Friday, July 4, 2008

our 4th of July

I am way overdue to share some about my family in my blog. We spent the 4th of July (and our 9th annivesary) at a ranch on the border of Colorado and Wyoming - the ranch owners also celebrate their anniversary on the 4th of July. They have a big picnic and then a team roping competition for all their friends. I watched B. rope a few times, but I have to confess that I more keen to see my daughter compete - since it was her first time! After the roping they had barrel racing for the kids.

Blaze (almost 7) has been practicing barrels for the last week on my horse Rebel, and it was great to see her get around all the barrels in the right pattern in front of everyone - and how excited she was!

The highlight for me was getting to go on a long trail ride with a good friend. The ranch is in the foothills, with wildflowers everywhere and magnificent views of the distant mountains in Rocky Mountain National Park. I almost lost my old horse, Rebel, back in May when he had a severe episode of colic, and this was the first time I've ridden him since then. There was a while there where I was afraid I would never get to ride him again. But he was his same old self - ready to run at a moment's notice, still able to out-pace a horse half his age and a whole foot taller!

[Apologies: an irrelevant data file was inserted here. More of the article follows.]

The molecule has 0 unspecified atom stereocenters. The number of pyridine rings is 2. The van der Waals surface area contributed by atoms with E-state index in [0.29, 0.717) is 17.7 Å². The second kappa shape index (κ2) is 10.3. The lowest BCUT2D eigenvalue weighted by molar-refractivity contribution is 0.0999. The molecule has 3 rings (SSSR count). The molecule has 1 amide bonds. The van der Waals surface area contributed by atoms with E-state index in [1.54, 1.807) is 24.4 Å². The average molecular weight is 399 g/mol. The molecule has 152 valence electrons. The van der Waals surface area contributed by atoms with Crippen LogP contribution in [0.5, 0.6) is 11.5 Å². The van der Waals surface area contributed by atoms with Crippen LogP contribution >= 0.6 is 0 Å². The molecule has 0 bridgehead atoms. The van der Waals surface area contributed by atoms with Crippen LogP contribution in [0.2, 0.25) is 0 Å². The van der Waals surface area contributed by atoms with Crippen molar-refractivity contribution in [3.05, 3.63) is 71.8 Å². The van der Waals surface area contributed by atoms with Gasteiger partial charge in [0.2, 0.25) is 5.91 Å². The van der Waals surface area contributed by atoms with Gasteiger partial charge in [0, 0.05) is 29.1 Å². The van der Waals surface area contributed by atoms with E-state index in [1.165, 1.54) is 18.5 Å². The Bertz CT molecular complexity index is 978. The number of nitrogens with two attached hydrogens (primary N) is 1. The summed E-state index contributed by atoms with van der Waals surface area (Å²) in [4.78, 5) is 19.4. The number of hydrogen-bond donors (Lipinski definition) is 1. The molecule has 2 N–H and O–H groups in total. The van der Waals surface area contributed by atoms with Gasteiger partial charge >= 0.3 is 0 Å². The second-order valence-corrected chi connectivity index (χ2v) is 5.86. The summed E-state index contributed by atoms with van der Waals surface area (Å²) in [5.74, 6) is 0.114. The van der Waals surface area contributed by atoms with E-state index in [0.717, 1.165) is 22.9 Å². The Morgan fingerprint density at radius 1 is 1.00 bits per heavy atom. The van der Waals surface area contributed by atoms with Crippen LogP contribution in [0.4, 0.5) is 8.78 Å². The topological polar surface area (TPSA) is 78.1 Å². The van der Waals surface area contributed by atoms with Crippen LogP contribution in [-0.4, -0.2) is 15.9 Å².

By the time we got home we were too tired to set off any of the fireworks we bought. Saved those for the next night, in our backyard, scaring our poor horses with all the noise and sparks and smoke. The fireworks made me miss my stepdaughter though - this our first 4th of July without her. She was the one who set off all the fireworks for us last year.